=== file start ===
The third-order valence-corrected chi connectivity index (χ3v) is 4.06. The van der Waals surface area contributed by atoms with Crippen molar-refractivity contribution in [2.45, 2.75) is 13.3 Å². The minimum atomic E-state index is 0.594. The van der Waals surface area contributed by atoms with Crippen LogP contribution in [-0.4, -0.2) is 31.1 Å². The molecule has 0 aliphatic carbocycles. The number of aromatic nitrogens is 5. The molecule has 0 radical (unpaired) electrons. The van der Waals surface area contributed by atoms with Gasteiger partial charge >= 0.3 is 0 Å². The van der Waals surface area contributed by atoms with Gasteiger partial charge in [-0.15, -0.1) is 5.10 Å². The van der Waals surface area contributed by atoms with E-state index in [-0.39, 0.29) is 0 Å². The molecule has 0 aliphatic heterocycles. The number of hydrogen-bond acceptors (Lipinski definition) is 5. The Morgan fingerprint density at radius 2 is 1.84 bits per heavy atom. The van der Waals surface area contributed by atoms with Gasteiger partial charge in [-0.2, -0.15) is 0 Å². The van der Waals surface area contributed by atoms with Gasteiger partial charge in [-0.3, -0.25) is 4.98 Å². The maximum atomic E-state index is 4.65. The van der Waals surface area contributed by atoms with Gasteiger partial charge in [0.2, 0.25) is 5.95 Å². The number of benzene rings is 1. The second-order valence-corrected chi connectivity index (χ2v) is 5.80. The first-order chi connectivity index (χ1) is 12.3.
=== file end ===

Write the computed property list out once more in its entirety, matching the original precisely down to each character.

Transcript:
The third-order valence-corrected chi connectivity index (χ3v) is 4.06. The van der Waals surface area contributed by atoms with Crippen molar-refractivity contribution in [2.45, 2.75) is 13.3 Å². The minimum atomic E-state index is 0.594. The van der Waals surface area contributed by atoms with Crippen LogP contribution in [-0.4, -0.2) is 31.1 Å². The molecule has 0 aliphatic carbocycles. The number of aromatic nitrogens is 5. The molecule has 0 radical (unpaired) electrons. The van der Waals surface area contributed by atoms with Gasteiger partial charge >= 0.3 is 0 Å². The van der Waals surface area contributed by atoms with Gasteiger partial charge in [-0.15, -0.1) is 5.10 Å². The van der Waals surface area contributed by atoms with E-state index in [-0.39, 0.29) is 0 Å². The molecule has 0 aliphatic heterocycles. The number of hydrogen-bond acceptors (Lipinski definition) is 5. The Morgan fingerprint density at radius 2 is 1.84 bits per heavy atom. The van der Waals surface area contributed by atoms with Gasteiger partial charge in [-0.2, -0.15) is 0 Å². The van der Waals surface area contributed by atoms with Gasteiger partial charge in [-0.3, -0.25) is 4.98 Å². The maximum atomic E-state index is 4.65. The van der Waals surface area contributed by atoms with Gasteiger partial charge in [0.2, 0.25) is 5.95 Å². The number of benzene rings is 1. The second-order valence-corrected chi connectivity index (χ2v) is 5.80. The first-order chi connectivity index (χ1) is 12.3.